The wonders and pains of owning a new home
I come to you this week sore, tired and finally relocated. At the moment, I don’t feel like I ever want to move again. And I won’t—unless it’s to fulfill my dream of living in a gracious old residence along Floyd Street. It will be a decade or more before we can even think about affording one of those homes, but that’s good. It’s going to take me at least that long to be willing to attempt this again.
Someone sent me an email that read, “I’m so happy to hear you’ve moved! Just think—you’ll be totally settled in by Christmas!” I love her, but I think she momentarily forgot that she was writing to me. I am the Queen of Procrastination, the Duchess of Indecision. I hope to be mostly settled in by Christmas, but I’m not holding my breath.
I can’t seem to get ahead on my to-do list, because as soon as I accomplish something, another issue pops up. Every task turns into another one with an annoying snowball effect most homeowners can relate to.
Our new home was built in 1970. We bought it from an allegedly licensed home remodeling guy, someone I have nicknamed “Mr. Wonderful” because he is anything but. I mean, he seems nice enough. I’m sure he has plenty of friends and his wife seemed downright crazy about him. But he seriously needs to reconsider his choice of profession. The longer we’re here, the more problems we keep uncovering, and we’ve ceased being surprised by the shoddy workmanship.
Nothing is square in this house. Some of that is to be expected in an older home, what with settling through the years and all. But Mr. Wonderful installed every switch plate, vent and outlet cover just askew enough to notice. When my hubby tried to fix them, he discovered that they had been screwed on while the wall paint was still damp.
The only thing uglier than a crooked switch plate is a straight switch plate surrounded by white blotches where the drywall tore away with the paint.
And the only thing uglier than that is the tile floor in my hall bathroom.
I don’t know if Mr. W used any subcontractors, but it appears that he hired a onearmed chimp to tile that bathroom floor. And it’s doubtful that anyone with opposable thumbs could’ve made such a mess out of replacing a few window panes.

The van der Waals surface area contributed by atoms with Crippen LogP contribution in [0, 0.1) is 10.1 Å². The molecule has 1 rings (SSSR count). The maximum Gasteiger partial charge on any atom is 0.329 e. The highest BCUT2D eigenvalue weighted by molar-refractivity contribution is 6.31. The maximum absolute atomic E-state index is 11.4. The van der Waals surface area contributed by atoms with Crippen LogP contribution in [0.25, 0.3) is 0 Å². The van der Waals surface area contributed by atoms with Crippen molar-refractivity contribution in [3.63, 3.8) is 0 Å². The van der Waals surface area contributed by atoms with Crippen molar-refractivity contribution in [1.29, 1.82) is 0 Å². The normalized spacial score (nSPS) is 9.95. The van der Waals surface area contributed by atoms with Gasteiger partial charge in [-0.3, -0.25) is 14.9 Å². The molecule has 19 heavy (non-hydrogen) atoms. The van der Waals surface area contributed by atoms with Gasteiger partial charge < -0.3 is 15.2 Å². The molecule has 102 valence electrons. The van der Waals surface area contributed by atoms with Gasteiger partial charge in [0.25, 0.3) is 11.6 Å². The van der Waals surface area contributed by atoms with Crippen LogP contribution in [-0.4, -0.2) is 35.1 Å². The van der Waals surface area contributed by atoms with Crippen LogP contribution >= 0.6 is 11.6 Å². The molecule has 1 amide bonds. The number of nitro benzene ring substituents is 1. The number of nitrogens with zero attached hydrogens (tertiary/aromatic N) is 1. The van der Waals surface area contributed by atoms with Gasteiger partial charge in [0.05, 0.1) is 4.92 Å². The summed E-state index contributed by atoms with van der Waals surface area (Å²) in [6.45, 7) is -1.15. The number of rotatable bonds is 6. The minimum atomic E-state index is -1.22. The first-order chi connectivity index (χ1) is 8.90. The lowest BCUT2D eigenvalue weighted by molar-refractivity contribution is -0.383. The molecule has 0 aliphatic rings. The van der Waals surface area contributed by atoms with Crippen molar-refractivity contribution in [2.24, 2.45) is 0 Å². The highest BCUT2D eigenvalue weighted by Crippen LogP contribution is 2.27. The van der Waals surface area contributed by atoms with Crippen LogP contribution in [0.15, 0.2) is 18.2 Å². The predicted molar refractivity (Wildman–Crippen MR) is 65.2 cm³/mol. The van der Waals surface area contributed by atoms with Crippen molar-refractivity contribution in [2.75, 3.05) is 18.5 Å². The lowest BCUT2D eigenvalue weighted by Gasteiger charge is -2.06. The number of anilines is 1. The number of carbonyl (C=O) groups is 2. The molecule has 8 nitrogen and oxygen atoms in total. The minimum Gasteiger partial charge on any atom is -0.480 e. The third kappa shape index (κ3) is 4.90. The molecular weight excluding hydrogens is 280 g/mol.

I want to paint the hall bath another color, but where does one begin? Replacing the bad tile floor also means tearing down the original tile on the walls. Ripping that out means replacing the shower enclosure, and if we do that, we have to buy a whole new tub and shower unit. We also have to take out the vanity to replace the floor, and chances are that we can’t remove it intact.
So is it worth the trouble to go ahead and paint the walls the color we want, or do we just wait until there’s time to redo the entire room?
I used to think I was a patient person, but this move has shown me how much I need to grow in that regard. I want everything done yesterday. I want each room to look the way I envisioned it, especially before it’s time to decorate for Christmas.
Perhaps if the rest of life would stop falling apart, we could better concentrate our energies on the house. This week has been a doozy. I have a cold, and both of our cars have broken down. The mechanic just called to say that the minivan has a blown head gasket and probably a cracked head.
My own head nearly cracked when I heard how much it will cost to fix the engine.
Five-year-old Eli has already used up half a box of BandAids while exploring his new environment in his usual reckless style. He keeps me laughing through the chaos, though.
When we asked if he planned to help us paint the kitchen, he replied, “No. But I’ll walk around with my notebook and check everything off while you do it.”
Smart kid. Too bad someone didn’t do that with Mr. Wonderful.